The $19 billion WhatsApp deal could become the Facebook founder's legacy . . . or his albatross.
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These major market areas are likely to continue to underperform. Use careful risk controls to avoid big losing positions.
By Tom Aspray, MoneyShow.com
The late-in-session drop in the stock market after the Fed announcement was consistent with the deterioration in the technical outlook discussed yesterday. The McClellan Oscillator has broken below support, which makes a further drop very likely.
Three of the major sectors look most vulnerable to further selling and they are likely to underperform the S&P 500. Even though technology was also lower, it continues to show better relative performance, or RS analysis, which suggests the tech sector will hold above the August lows.
For the Select Sector SPDR - Energy (XLE), it is important to keep an eye on crude oil prices. As I have frequently pointed out, crude oil often leads the stock market on both the up and down side. November crude oil was down over $2 yesterday, and a break of key support would be a negative for the energy sector and stocks in general.
The Fed's latest maneuver may be bad for banks in the long term, but there are some defensive picks.
By Dan Freed, TheStreet
Wells Fargo (WFC), JPMorgan Chase (JPM), SunTrust Banks (STI) and City National Corp. (CYN) are the banks best positioned for a flatter U.S. Treasury yield curve now that the Federal Reserve has flattened it in a move dubbed Operation Twist, according to a research report published Wednesday by Evercore Partners.
There had been widespread speculation that the Fed would perform Operation Twist -- which aims to raise short-term interest rates while pushing down long-term rates -- before the Fed officially announced the plan Wednesday. The hope is that the move will attract foreign capital while keeping financing costs low, the Evercore report stated before the Fed made the move official.
Overall, Operation Twist would be bad for banks in the long term because it would negatively affect net interest margins, which represent the difference between banks' cost of capital and what they can charge borrowers.
The chance of a market bounce is diminishing, but high-yield stocks will start to attract more money from long-term bonds.
Did anyone get the license plate of that truck? I think it was a vanity plate. I think it had the word "significant" on it. Because that's the word that the Fed inserted before the term "downside risk," a word that didn't exist in the Aug. 9 statement that jumped at you this time around.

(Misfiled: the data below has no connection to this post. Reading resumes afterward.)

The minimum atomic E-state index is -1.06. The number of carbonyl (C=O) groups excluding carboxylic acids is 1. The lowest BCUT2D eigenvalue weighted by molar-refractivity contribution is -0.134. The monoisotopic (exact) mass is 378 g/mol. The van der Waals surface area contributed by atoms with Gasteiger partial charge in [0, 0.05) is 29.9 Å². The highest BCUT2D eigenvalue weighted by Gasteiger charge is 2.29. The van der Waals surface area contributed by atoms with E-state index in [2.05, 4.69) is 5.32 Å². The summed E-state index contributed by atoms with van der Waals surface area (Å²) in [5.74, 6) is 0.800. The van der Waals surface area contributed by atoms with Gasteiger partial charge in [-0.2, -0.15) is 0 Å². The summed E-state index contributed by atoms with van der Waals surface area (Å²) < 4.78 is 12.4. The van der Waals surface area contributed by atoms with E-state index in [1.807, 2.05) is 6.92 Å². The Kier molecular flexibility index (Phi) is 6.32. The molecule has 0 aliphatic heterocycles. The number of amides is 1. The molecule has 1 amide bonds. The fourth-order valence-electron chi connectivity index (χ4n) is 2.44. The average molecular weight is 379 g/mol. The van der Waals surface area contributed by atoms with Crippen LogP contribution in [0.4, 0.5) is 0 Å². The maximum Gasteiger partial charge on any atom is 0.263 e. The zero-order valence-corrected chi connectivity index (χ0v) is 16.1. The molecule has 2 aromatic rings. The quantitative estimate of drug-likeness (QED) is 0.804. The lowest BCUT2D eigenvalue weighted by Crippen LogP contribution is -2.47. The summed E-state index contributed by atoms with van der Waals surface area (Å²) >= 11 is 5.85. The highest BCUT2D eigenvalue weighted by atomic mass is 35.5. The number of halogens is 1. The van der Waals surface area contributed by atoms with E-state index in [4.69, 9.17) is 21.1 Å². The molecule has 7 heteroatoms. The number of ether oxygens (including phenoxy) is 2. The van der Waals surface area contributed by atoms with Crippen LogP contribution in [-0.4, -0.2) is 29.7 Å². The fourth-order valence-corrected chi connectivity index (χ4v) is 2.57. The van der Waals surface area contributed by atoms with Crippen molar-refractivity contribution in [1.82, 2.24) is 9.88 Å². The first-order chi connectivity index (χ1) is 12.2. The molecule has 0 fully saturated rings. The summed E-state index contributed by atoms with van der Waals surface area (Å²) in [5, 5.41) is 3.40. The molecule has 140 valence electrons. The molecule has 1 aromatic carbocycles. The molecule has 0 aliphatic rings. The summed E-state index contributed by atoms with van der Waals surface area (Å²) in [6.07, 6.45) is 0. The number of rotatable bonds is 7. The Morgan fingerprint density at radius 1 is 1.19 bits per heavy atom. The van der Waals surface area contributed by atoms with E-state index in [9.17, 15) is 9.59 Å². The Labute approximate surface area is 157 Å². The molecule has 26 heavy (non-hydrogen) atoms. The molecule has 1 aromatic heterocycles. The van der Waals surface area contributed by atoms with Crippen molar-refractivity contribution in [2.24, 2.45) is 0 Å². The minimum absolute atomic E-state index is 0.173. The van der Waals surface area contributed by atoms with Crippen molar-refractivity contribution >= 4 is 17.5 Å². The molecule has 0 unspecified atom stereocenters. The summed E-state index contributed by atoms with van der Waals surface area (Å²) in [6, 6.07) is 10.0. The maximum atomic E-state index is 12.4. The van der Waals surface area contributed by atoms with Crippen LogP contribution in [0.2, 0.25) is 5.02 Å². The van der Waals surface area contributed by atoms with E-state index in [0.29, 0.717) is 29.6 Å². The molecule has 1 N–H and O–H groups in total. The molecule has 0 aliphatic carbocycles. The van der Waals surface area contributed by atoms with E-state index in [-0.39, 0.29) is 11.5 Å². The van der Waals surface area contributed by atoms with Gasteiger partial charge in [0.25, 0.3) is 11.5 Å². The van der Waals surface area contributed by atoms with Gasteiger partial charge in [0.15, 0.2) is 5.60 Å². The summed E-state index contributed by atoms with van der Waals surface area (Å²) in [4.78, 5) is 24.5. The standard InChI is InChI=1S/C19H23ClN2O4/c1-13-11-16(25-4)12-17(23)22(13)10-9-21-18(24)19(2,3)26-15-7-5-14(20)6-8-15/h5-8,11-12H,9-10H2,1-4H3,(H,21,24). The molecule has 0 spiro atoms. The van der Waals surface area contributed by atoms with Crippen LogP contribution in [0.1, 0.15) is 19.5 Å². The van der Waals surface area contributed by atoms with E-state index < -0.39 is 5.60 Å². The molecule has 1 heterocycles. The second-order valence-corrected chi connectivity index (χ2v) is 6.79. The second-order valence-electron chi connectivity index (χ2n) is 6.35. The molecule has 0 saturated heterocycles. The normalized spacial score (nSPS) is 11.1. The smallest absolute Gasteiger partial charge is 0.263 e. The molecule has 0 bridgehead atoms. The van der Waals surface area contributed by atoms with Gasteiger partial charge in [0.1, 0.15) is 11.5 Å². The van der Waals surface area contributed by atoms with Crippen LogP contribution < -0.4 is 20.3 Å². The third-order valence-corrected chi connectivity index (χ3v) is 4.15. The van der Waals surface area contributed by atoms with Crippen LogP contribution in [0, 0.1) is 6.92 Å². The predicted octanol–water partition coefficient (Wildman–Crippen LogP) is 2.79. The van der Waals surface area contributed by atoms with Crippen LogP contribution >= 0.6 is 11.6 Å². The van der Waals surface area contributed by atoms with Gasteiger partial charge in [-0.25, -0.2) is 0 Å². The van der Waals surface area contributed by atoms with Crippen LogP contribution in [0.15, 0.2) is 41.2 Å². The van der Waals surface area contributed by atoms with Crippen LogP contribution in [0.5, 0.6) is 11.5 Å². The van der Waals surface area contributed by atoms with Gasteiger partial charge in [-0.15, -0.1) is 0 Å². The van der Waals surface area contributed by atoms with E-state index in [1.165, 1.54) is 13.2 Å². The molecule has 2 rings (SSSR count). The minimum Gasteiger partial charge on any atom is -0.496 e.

So we get one of those old-time sell-offs, one that takes down not only the companies that do poorly when there is significant risk -- you know, the usual suspects they shoot every day when things are said to be bad, such as rails, chemicals, papers, minerals -- but also the "recession-rich" stocks -- new term -- the ones that make you rich if there is a recession.
Yep, it was an S&P 500 ($INX) jailbreak. Everyone is, indeed, selling everything. Didn't we see this before? Except then we were in better shape to handle it.
The former eBay CEO was named chief of Hewlett-Packard Thursday afternoon. While she grew the auction site dramatically, cutting the fat at bloated HP will be a different challenge. Can she pull it off?
Can former eBay CEO Meg Whitman fix Hewlett-Packard?
HP's board named Whitman their new chief this afternoon, after two days of reports the move was imminent.
Hewlett-Packard (HPQ) shares soared as much as 10% Wednesday on rumors that the tech giant's board could be kicking chief executive Leo Apotheker to the curb, with Whitman waiting in the wings. Shares fell almost 5% on Thursday, a little worse than the market overall.
But don't be fooled -- this is just the latest dumb move at Hewlett-Packard, a company plagued not just by a revolving door in the corner office but by a glue-and-sticky-tape approach to its current ugly state of affairs.
Forget about Operation Twist. Next week's bond auction has the most potential to disrupt the markets.
Wish we were on a gold standard? Think again.
When you post any thoughts about gold, you're inevitably going to end up with some folks who bring up the currency issue. "Gold is a currency," they say. "Gold has been favored since the time T-Rex ruled supreme (the dinosaur, not the band)." And of course, "Gold is going up because our fiat money is being debased and rational people are doing the only thing that makes any sense by buying yellow metal."
One commenter, for instance, posited: "Gold is trading as a currency. Yes it could be somewhat overvalued today, and may fall back, but in 12 months it will be up against all fiat currencies that are clearly being devalued."
But here's the problem: If gold is acting like a currency, it's acting like a really, really bad one.
Amazon is finally making e-books for its Kindle reader available at libraries across the country.
Barnes & Noble (BKS) worked out a similar partnership for its Nook reader a long time ago, but Kindle users have been left out of the library loop. The deal won't immediately help Amazon's business, but it may eventually entice more people to buy the device if they can borrow books on it for free.
Here's how it works:
With Congress gridlocked, the central bank acts to keep the economic recovery on track.
The wait is over. Federal Reserve policymakers announced Wednesday that they are ready and willing to support the flagging economic recovery with another dose of monetary policy support.
Specifically, they will more directly target long-term interest rates by shifting the average maturity of the Fed's bond holdings by buying $400 billion worth of Treasury bonds with maturities over six years while selling an equal number of Treasury bills with maturities of three years or less. The move has been dubbed Operation Twist in honor of a similar action taken in the 1960s.